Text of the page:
Welcome to Stellenbosch University

Quantitative Management: Undergraduate

​Have you ever wondered how business questions such as the following are answered: What is the cheapest method (or route) to transport new vehicles from different harbours to car dealerships? Which payroll should a company purchase if the systems on offer differ with respect to price, customer support and ease of use? How can the quality of service of a manufactured product be measured? How many tellers should operate in a bank to keep the customers happy?  

Quantitative management involves the use of mathematical models to solve problems such as those mentioned above in order to support and make better management decisions. Computers are used to find solutions to these models, and these solutions are verified and then applied to the original problems.  The techniques can be applied in a wide variety of management areas, e.g. quality control, forecasting demand, inventory management, production management, and scheduling of resources and personnel. 

Career opportunities 

Our graduates work in (among other fields) finance companies, production plants and factories, stores, logistics companies, government departments or parastatals (such as the Department of Water Affairs and Forestry, or Transnet subsidiaries). Good training in quantitative management will enable a person in a management position to analyse and manage a company’s operational functions and processes and quantitatively justify decisions using a combination of managerial and analytical skills. 

Undergraduate subjects offered 

Quantitative Management is presented at second- and third-year level and can be followed as a major subject in most BCo​m programmes. 

2nd year: 

Quantitative Management 214 (16 Credits) 

Networks: definition, development and testing of quantitative models. Optimisation of network models (minimum spanning tree, shortest and longest routes, maximum flow and minimum cost network flow problems).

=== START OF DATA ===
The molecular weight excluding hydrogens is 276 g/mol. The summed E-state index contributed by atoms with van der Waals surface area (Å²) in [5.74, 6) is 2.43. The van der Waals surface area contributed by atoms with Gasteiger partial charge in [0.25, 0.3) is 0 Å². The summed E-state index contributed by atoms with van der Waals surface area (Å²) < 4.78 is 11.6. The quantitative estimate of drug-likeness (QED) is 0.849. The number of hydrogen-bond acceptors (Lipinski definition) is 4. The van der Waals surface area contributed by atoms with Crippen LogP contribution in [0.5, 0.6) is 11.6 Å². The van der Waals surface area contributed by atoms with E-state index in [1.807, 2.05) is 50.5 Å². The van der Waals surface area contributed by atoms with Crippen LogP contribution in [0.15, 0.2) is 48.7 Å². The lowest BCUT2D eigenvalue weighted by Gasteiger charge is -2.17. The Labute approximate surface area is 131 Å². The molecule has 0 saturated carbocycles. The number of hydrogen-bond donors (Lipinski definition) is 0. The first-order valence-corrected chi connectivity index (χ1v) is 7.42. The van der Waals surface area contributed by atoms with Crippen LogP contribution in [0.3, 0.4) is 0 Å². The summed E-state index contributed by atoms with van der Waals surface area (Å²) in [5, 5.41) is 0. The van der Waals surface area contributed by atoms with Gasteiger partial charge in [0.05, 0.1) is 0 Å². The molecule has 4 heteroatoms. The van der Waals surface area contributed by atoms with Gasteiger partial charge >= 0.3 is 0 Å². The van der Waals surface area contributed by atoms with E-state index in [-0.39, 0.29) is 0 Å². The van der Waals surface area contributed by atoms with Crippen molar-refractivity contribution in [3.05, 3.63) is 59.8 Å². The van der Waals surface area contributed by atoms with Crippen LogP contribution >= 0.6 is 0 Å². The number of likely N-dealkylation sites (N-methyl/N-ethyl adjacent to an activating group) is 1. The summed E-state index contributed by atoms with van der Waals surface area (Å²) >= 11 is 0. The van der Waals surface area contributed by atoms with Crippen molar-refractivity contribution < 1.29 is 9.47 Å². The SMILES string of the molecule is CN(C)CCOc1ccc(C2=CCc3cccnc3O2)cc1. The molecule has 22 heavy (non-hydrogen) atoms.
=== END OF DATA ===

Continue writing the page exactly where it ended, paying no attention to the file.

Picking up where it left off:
Project scheduling (PERT and CPM). Introduction to routing (travelling salesman and Chinese postman problems). Location of facilities (median problems, centre problems and problems with restrictions). Problem-solving with applicable software. 

Quantitative Management 244 (16 Credits) 

Introduction to Optimisation and Modelling: Linear programming (revision, graphical methods, simplex algorithm, duality and sensitivity). Modelling with linear programming. Transportation (modelling, transportation-simplex algorithm). 

Deterministic inventory control (ABC analysis, economic order quantity, quantity discounts, non-zero lead time, continuous production models, back orders). Problem-solving with applicable software. 


3rd year: 

Quantitative Management 318 (24 Credits) 

Optimisation: Integer programming (modelling of 0-1, integer and mixed integer problems, branch-and-bound method). Non-linear programming problems. Assignment and transshipment problems. Goal programming. Dynamic programming (formulation and solution using networks).  

Decision theory: Decision analysis (basic concepts, risk and uncertainty, multi-criterion decision analysis, break-even analysis, marginal analysis, decision trees, utility theory, sensitivity analysis). Game theory. Financial and economic investment planning (principles of interest calculation, nominal and effective interest rates, evaluation methods and selection measures, replacement decisions). Decision trees and linear programming models in financial decision theory. 


Quantitative Management 348 (24 Credits) 

Production modelling: Introduction to forecasting (revision of the methods of Holt and Winter, and linear regression). Computer applications of forecasting. Quality control (central limit theorem, confidence intervals, control charts). Applications in the manufacturing and service sectors. Production scheduling. Supply chain coordination, MRP, JIT. Problem-solving with applicable software. 

Stochastic modelling: Markov analysis (states, matrix of transition probabilities, equilibrium conditions). Queuing theory (modelling of arrival and service processes, birth-death processes, single and multiple service points, finite population, constant service times). Simulation (random numbers, Monte Carlo simulation, discrete event simulation, analysis of simulation output). Simulation of inventory and queuing models. Applications with spreadsheets and simul8. 


Please consult the official Economic and Management Sciences Yearbook for more information regarding subject combinations and requirements.